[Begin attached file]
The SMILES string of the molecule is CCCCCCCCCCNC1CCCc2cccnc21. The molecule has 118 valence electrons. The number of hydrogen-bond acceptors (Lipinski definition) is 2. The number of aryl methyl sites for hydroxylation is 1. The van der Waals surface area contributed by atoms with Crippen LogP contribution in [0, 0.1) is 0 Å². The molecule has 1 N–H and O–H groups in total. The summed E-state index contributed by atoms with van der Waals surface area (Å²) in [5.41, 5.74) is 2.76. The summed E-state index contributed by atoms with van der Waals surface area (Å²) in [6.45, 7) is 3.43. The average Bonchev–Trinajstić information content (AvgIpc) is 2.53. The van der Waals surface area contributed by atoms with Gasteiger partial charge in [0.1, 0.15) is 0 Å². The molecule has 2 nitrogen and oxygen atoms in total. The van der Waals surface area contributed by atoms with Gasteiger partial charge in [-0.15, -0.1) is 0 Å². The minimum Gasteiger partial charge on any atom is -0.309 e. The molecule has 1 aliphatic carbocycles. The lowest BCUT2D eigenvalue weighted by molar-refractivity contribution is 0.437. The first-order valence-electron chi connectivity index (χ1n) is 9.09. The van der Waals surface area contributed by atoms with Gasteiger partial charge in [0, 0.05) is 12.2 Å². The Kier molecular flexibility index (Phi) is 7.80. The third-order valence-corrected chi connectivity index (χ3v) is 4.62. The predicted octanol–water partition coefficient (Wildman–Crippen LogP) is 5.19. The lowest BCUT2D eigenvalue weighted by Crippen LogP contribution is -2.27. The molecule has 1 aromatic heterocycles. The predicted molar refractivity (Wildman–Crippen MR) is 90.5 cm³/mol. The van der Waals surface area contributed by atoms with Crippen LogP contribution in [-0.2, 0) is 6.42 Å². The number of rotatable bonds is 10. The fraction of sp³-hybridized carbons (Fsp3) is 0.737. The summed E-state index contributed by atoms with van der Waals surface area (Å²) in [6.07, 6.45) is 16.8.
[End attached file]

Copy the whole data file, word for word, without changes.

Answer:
The SMILES string of the molecule is CCCCCCCCCCNC1CCCc2cccnc21. The molecule has 118 valence electrons. The number of hydrogen-bond acceptors (Lipinski definition) is 2. The number of aryl methyl sites for hydroxylation is 1. The van der Waals surface area contributed by atoms with Crippen LogP contribution in [0, 0.1) is 0 Å². The molecule has 1 N–H and O–H groups in total. The summed E-state index contributed by atoms with van der Waals surface area (Å²) in [5.41, 5.74) is 2.76. The summed E-state index contributed by atoms with van der Waals surface area (Å²) in [6.45, 7) is 3.43. The average Bonchev–Trinajstić information content (AvgIpc) is 2.53. The van der Waals surface area contributed by atoms with Gasteiger partial charge in [0.1, 0.15) is 0 Å². The molecule has 2 nitrogen and oxygen atoms in total. The van der Waals surface area contributed by atoms with Gasteiger partial charge in [-0.15, -0.1) is 0 Å². The minimum Gasteiger partial charge on any atom is -0.309 e. The molecule has 1 aliphatic carbocycles. The lowest BCUT2D eigenvalue weighted by molar-refractivity contribution is 0.437. The first-order valence-electron chi connectivity index (χ1n) is 9.09. The van der Waals surface area contributed by atoms with Gasteiger partial charge in [0, 0.05) is 12.2 Å². The Kier molecular flexibility index (Phi) is 7.80. The third-order valence-corrected chi connectivity index (χ3v) is 4.62. The predicted octanol–water partition coefficient (Wildman–Crippen LogP) is 5.19. The lowest BCUT2D eigenvalue weighted by Crippen LogP contribution is -2.27. The molecule has 1 aromatic heterocycles. The predicted molar refractivity (Wildman–Crippen MR) is 90.5 cm³/mol. The van der Waals surface area contributed by atoms with Crippen LogP contribution in [-0.2, 0) is 6.42 Å². The number of rotatable bonds is 10. The fraction of sp³-hybridized carbons (Fsp3) is 0.737. The summed E-state index contributed by atoms with van der Waals surface area (Å²) in [6.07, 6.45) is 16.8.